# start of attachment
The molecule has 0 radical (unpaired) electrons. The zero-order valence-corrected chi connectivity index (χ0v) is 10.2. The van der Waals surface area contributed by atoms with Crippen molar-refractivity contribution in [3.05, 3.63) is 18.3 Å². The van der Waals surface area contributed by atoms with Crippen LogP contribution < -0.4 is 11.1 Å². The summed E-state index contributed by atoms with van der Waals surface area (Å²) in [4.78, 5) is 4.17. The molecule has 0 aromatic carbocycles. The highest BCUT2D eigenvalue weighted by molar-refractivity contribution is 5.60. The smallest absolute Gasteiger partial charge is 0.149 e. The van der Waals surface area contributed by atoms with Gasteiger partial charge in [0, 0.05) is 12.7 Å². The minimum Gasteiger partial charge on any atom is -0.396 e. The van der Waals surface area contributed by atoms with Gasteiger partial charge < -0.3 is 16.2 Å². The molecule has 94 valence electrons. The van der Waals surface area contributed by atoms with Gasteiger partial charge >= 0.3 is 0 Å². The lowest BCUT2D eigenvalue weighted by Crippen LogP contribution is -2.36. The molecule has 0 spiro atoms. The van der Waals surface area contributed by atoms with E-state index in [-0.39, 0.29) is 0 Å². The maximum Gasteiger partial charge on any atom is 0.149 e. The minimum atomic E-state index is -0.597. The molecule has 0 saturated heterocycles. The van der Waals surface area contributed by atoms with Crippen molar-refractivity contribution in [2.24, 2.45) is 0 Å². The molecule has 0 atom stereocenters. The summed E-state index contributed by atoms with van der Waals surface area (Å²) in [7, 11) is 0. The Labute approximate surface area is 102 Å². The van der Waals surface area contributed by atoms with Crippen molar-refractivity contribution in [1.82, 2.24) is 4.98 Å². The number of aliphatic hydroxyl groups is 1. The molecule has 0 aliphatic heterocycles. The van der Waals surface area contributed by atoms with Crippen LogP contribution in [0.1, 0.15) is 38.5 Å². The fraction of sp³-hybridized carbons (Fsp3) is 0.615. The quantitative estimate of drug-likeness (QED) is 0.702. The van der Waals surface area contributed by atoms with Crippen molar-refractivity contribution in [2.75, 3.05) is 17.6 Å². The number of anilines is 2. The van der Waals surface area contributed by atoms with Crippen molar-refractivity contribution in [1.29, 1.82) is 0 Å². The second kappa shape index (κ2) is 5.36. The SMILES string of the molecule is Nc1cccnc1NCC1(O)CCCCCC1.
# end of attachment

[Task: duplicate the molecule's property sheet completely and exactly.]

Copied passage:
The molecule has 0 radical (unpaired) electrons. The zero-order valence-corrected chi connectivity index (χ0v) is 10.2. The van der Waals surface area contributed by atoms with Crippen molar-refractivity contribution in [3.05, 3.63) is 18.3 Å². The van der Waals surface area contributed by atoms with Crippen LogP contribution < -0.4 is 11.1 Å². The summed E-state index contributed by atoms with van der Waals surface area (Å²) in [4.78, 5) is 4.17. The molecule has 0 aromatic carbocycles. The highest BCUT2D eigenvalue weighted by molar-refractivity contribution is 5.60. The smallest absolute Gasteiger partial charge is 0.149 e. The van der Waals surface area contributed by atoms with Gasteiger partial charge in [0, 0.05) is 12.7 Å². The minimum Gasteiger partial charge on any atom is -0.396 e. The van der Waals surface area contributed by atoms with Gasteiger partial charge < -0.3 is 16.2 Å². The molecule has 94 valence electrons. The van der Waals surface area contributed by atoms with Gasteiger partial charge >= 0.3 is 0 Å². The lowest BCUT2D eigenvalue weighted by Crippen LogP contribution is -2.36. The molecule has 0 spiro atoms. The van der Waals surface area contributed by atoms with E-state index in [-0.39, 0.29) is 0 Å². The maximum Gasteiger partial charge on any atom is 0.149 e. The minimum atomic E-state index is -0.597. The molecule has 0 saturated heterocycles. The van der Waals surface area contributed by atoms with Crippen molar-refractivity contribution in [2.24, 2.45) is 0 Å². The molecule has 0 atom stereocenters. The summed E-state index contributed by atoms with van der Waals surface area (Å²) in [7, 11) is 0. The Labute approximate surface area is 102 Å². The van der Waals surface area contributed by atoms with Crippen molar-refractivity contribution in [1.82, 2.24) is 4.98 Å². The number of aliphatic hydroxyl groups is 1. The molecule has 0 aliphatic heterocycles. The van der Waals surface area contributed by atoms with Crippen LogP contribution in [0.1, 0.15) is 38.5 Å². The fraction of sp³-hybridized carbons (Fsp3) is 0.615. The quantitative estimate of drug-likeness (QED) is 0.702. The van der Waals surface area contributed by atoms with Crippen molar-refractivity contribution in [2.75, 3.05) is 17.6 Å². The number of anilines is 2. The van der Waals surface area contributed by atoms with Crippen molar-refractivity contribution in [1.29, 1.82) is 0 Å². The second kappa shape index (κ2) is 5.36. The SMILES string of the molecule is Nc1cccnc1NCC1(O)CCCCCC1.